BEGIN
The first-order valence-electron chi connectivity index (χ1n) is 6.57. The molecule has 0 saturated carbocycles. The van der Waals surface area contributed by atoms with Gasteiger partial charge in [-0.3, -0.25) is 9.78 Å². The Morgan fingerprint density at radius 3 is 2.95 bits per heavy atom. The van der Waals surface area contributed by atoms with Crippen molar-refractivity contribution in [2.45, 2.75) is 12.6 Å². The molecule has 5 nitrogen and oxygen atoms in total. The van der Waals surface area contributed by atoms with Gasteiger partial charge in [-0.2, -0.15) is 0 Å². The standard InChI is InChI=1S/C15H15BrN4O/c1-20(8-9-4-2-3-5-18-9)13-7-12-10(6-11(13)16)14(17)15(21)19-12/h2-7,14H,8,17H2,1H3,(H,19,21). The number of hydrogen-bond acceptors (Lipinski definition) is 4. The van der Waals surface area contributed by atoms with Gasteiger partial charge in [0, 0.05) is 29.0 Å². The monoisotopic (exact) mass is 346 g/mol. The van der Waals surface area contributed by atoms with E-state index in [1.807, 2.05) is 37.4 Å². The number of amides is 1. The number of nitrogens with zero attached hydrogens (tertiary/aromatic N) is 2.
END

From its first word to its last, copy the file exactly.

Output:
The first-order valence-electron chi connectivity index (χ1n) is 6.57. The molecule has 0 saturated carbocycles. The van der Waals surface area contributed by atoms with Gasteiger partial charge in [-0.3, -0.25) is 9.78 Å². The Morgan fingerprint density at radius 3 is 2.95 bits per heavy atom. The van der Waals surface area contributed by atoms with Crippen molar-refractivity contribution in [2.45, 2.75) is 12.6 Å². The molecule has 5 nitrogen and oxygen atoms in total. The van der Waals surface area contributed by atoms with Gasteiger partial charge in [-0.2, -0.15) is 0 Å². The standard InChI is InChI=1S/C15H15BrN4O/c1-20(8-9-4-2-3-5-18-9)13-7-12-10(6-11(13)16)14(17)15(21)19-12/h2-7,14H,8,17H2,1H3,(H,19,21). The number of hydrogen-bond acceptors (Lipinski definition) is 4. The van der Waals surface area contributed by atoms with Gasteiger partial charge in [0, 0.05) is 29.0 Å². The monoisotopic (exact) mass is 346 g/mol. The van der Waals surface area contributed by atoms with E-state index in [1.807, 2.05) is 37.4 Å². The number of amides is 1. The number of nitrogens with zero attached hydrogens (tertiary/aromatic N) is 2.